Johnston chose to lie on the floor seeking his inspiration and developed a style that left small areas of the parchment blank. And he had the fiery temper that those of Irish descent are sometimes reputed to possess. However, history does not record the reaction when someone, not appreciating the style, ill-advisedly pointed out the bare parchment. Margaret survived; advising on colour: ‘more green’ or ‘a bit more blue’!
By the early 1950s work for Austin was consuming three days a week, seated in the studio of chief stylist, Dick Burzi. Johnston did not rate his superior particularly highly as a creative artist and their differences probably led to the relationship becoming less formal after about 1956. From then on Johnston worked ad hoc. But not before he had produced more than 20 sketches for the firm’s golden jubilee in 1955. They tell Austin’s story through the half century by portraying, mostly, the English good life, and were embodied in a highly desirable and beautifully bound commemorative album presented to Austin dealers.
In his personal life Johnston was endowed with an enormous social conscience. Often a disadvantaged stranger he had met in London, or a character whose tale of woe he had listened to on a train, was brought home to Grove End and briefly accommodated and entertained, frequently on the Italian dishes he and Margaret adored. And the couple extended equal generosity towards members of their own family.
Judging Robert Johnston’s standing as an artist is highly subjective. Yet as early as the low 1940s he was achieving formal recognition. Between 1943 and 1945 he was a three-times summer exhibitioner at the Royal Academy with the paintings Warwickshire ford (1943). [Possibly this is Eastcote ford near Solihull], A Snowy Day (1944) and 21st January (1945).
In 1946 he exhibited twice with the New English Art Club, although he was never a member, as is sometimes thought. The works were Curries Farm and Le Majestic. (The subject for this last – hotel, cinema, boat – is, as yet, unestablished)
Exposure in NEAC circles is often viewed as a stepping stone to election as a full Royal Academician. Johnston was never so honhoured. It was a source of bitter disappointment. We can only guess as to why he was excluded. It may be, and however unjust it is to categorise him as, essentially, a commercial artist, that in the elitist art world he was defeated by snobbery.
In addition to the New English Art Club, Johnston was a member of the Royal Society of Marine Artists, joined in the late 1940s, the Royal Institute of Painters in Water Colours from 1954 and the Royal Institute of Oil Painters from 1963. And it seems likely he was involved in all these organisations over a long period. He displayed Long Distance Trader and North Atlantic Barquetine at the RSMA in 1976 and followed up with Skiff at Loch Fyne.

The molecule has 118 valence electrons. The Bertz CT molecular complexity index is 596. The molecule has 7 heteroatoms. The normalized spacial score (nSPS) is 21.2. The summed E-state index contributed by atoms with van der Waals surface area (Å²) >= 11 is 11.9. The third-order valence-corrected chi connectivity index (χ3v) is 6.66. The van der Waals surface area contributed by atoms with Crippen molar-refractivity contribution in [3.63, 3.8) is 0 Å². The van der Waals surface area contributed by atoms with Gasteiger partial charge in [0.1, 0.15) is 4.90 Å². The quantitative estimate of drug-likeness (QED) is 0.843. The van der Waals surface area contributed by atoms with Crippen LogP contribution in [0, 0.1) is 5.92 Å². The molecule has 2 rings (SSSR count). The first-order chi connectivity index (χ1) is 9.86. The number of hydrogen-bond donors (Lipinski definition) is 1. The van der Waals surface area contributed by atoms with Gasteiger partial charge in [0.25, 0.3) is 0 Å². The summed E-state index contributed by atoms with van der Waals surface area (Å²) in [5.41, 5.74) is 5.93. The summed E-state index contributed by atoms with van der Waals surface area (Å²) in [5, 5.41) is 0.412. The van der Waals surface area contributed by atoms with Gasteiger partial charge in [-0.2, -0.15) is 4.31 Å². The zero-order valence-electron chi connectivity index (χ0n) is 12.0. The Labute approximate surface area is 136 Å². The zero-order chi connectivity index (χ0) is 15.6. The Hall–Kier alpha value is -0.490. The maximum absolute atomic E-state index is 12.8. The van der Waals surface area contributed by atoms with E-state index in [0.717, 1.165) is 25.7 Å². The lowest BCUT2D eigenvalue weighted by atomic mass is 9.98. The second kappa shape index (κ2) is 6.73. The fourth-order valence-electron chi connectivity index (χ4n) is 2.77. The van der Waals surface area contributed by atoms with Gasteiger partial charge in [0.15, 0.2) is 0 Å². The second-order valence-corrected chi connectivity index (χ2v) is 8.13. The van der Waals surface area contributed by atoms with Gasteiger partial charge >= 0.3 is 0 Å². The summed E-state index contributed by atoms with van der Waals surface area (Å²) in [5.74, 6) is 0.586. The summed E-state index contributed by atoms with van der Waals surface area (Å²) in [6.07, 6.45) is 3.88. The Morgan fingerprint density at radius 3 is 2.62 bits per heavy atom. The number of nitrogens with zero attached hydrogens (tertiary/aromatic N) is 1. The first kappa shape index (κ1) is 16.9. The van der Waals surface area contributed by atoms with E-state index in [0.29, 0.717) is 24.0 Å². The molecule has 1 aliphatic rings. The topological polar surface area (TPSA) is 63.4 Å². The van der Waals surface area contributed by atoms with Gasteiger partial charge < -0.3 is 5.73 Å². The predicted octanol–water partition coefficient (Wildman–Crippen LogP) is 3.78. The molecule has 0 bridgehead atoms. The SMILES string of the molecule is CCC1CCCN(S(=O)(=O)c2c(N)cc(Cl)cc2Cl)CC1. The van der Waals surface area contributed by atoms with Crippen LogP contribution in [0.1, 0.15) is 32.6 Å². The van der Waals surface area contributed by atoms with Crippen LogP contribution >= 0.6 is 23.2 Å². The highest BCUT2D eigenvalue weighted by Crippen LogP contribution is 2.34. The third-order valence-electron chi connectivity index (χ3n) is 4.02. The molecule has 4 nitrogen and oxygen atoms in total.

On the commercial art scene, Longbridge apart, Johnston was most prolific as a railway and shipping artist but regrettably, here again, he never quite made it into either the ‘top link’ or took a ‘blue ribband’!
The 1930s were the golden age of rail art, epitomised by the London North Eastern and London Midland and Scottish (LNER and LMS respectively) companies; but the dismal post-nationalization era of the late 1940s was where Johnston worked. ‘Minehead’ and ‘Tunbridge Wells’, portrayed for posters on what had been the Southern Railway were just two, the latter being unmistakably ‘Johnston’ with much of the boldness but attention to detail of the Austin pictures.
Other poster work that would have been very much Johnson’s métier included illustrations for the Associated Humber Line, a shipping organisation formed originally by two of the privately-operated railway companies, and latterly run by the British Transport Commission. He also drafted at least one design for The Orient Line – a beautiful portrayal of the 1948-built liner RMS Orcades passing under Sydney Harbour Bridge.
Another important shipping client was the Norwegian operator Fred Olsen.
Often Johnston discarded convention. For example, the covers of the Austin Magazine – the car company’s owner/driver journal – was weaned away from vehicle illustrations. Johnston introduced idyllic English rural scenes or architectural heritage. A favourite was a thatched house the detail of which was made possible by an extended period of study after the craftsman repairing the roof of Grove End fell off the ladder and broke his leg!